It has hosted Catholic parishioners, Black Panthers, Vietnam War protesters, and, most recently, roller skaters. And now, Sacred Heart Church at 546 Fillmore St. could be on its way to becoming an official San Francisco landmark.
The 117-year-old complex (actually four buildings — a church, rectory, school and convent), which has been effectively vacant for more than a decade, is the focus of a new preservation effort by local community members who have submitted an 82-page report on the building's history and significance to the Historic Preservation Commission.
Original Sacred Heart Church (right), 1888. Photo: SF History Center, SF Public Library.
The report was funded via an $8,000 grant from the city's Historic Preservation Fund, a $2.5 million resource established in 2005 to support small preservation-related projects in San Francisco. Such projects have included architectural analyses, historical surveys, and nominations to the National Register of Historic Places. The fund is under the care of the Mayor's Office of Economic Workforce Development (OEWD).
Jonathan Lau of the OEWD tells Hoodline that the fund recently received (and approved) an application from a group of community members, including ex-parishioners of the church, as well as a fiscal sponsor (the SF Study Center), looking to advocate that the church be deemed a landmark.
In the most recent draft, the report claims that the church features architectural significance:
"The parish complex is significant as a distinctive and well‐preserved example of a late nineteenth‐century Catholic parish grouping that exhibits a unified, hierarchical scheme of Romanesque Revival design. The church building is also individually significant as a distinctive and well‐executed example of Italian Romanesque Revival style architecture in San Francisco and as the work of master architect Thomas J. Welsh ... Sacred Heart Church also possesses high artistic values in its well‐developed exterior and interior expression of Italian Romanesque Revival design and an interior decorative program that expresses the cultural values of the Catholic faith in the late nineteenth and early twentieth centuries."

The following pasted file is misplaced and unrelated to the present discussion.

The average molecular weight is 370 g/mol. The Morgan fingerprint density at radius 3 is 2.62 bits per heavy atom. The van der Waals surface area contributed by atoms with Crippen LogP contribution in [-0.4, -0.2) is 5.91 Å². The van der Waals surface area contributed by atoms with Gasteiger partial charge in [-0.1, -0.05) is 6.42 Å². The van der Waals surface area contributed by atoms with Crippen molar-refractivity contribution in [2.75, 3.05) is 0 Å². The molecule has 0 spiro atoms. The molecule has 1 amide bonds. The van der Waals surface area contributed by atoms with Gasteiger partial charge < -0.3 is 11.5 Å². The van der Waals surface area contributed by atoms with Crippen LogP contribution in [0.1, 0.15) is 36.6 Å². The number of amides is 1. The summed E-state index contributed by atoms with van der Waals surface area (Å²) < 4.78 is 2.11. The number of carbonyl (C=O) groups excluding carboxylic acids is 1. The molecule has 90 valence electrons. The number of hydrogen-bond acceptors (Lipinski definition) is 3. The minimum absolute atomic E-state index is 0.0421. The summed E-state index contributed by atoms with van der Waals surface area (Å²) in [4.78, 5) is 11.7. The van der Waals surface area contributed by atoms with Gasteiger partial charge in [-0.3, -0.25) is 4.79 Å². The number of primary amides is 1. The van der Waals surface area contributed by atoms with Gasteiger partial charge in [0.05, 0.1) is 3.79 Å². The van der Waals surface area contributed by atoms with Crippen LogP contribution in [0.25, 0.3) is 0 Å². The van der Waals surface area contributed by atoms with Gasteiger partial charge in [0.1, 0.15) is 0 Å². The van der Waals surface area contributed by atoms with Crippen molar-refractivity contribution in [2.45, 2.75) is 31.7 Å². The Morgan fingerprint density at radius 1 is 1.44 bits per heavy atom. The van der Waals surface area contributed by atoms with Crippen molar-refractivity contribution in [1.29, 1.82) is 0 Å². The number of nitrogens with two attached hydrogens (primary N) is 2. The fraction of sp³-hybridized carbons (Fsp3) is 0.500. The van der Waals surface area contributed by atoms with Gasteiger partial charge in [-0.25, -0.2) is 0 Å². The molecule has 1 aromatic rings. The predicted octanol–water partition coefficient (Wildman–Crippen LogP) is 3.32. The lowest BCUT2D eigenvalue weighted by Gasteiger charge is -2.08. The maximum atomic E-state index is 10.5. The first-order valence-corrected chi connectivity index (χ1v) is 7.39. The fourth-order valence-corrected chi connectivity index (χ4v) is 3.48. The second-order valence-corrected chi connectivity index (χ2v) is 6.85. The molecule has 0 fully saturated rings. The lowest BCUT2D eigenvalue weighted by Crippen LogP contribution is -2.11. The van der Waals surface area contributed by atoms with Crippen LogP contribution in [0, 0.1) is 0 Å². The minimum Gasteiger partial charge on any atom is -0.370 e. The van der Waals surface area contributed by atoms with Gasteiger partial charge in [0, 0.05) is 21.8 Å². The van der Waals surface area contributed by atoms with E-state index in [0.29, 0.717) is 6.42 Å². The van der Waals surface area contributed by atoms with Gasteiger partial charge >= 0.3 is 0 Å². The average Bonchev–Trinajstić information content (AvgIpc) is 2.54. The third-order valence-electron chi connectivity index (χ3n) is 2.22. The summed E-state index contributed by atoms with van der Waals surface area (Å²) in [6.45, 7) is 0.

Additionally, the report notes the church's role in various social justice movements in the '60s and '70s:
"From 1968‐1972 under the leadership of Father Eugene Boyle, the parish complex was the site of a robust and often controversial program of Catholic and secular social justice activism in the civil rights movement, the farmworker labor movement, the Vietnam War, and urban renewal. The parish complex was the site of the local Black Panther Party Breakfast Program, meetings of anti‐Vietnam War and San Francisco State University student activists, and the start of the 1970 United Farmworkers Union lettuce boycott in San Francisco. The activities at the parish and public and Catholic response to them illustrate an important period in the broader history of the Roman Catholic Church in the U.S. and in San Francisco as the institution negotiated its local and national political stances and interventions in the social justice issues of the mid twentieth century. The activism at Sacred Heart Church similarly illustrates the importance of the leadership of the Catholic Church in the social and political history of San Francisco, a predominantly Catholic city, during the period."
Father Eugene Boyle during the 1970 lettuce boycott. (Archives of the Archdiocese of San Francisco)
The Sacred Heart Church was completed in 1898, and continued hosting its Catholic congregation for more than a century. The structure suffered some damage, albeit cosmetic, in the 1989 Loma Prieta earthquake. However, following the quake, the city required unreinforced masonry buildings (like the Sacred Heart Church) to be seismically retrofitted. Rather than pay for the costly upgrades, and in light of a dwindling congregation, the archdiocese decided to shutter the church in 2004. The complex was sold the following year to the Megan Furth Catholic Academy, which made use of the school, rectory, and convent, but not the church itself.
In 2010, the contents of the church, including an organ, pews, and two stained glass windows, were controversially removed to be sold to benefit the academy. Then, in 2011, permitting records show that a partial seismic strengthening and foundation repair were performed, along with plumbing and electrical upgrades. The space would remain unused however, as the Megan Furth Academy merged with the Mission Dolores School on 16th Street in 2011.
The most notable use of the Sacred Heart Church in the years since has been the recurring roller skating event known as the Church of 8 Wheels, which debuted in 2013. Another building in the complex has been repurposed as The Center, a community event space.
There are currently 266 official historic landmarks in San Francisco. Landmark status ensures, among other things, that buildings cannot be demolished or significantly altered without additional scrutiny from the Planning Department.
The draft report on the Sacred Heart Parish Complex's potential for landmark status must now go to the Historic Preservation Commission (HPC). The HPC will hold a public hearing, after which it will decide whether to support the nomination. If it does so, the Planning Department would conduct public outreach, after which the nomination would go to the Board of Supervisors for a final vote.
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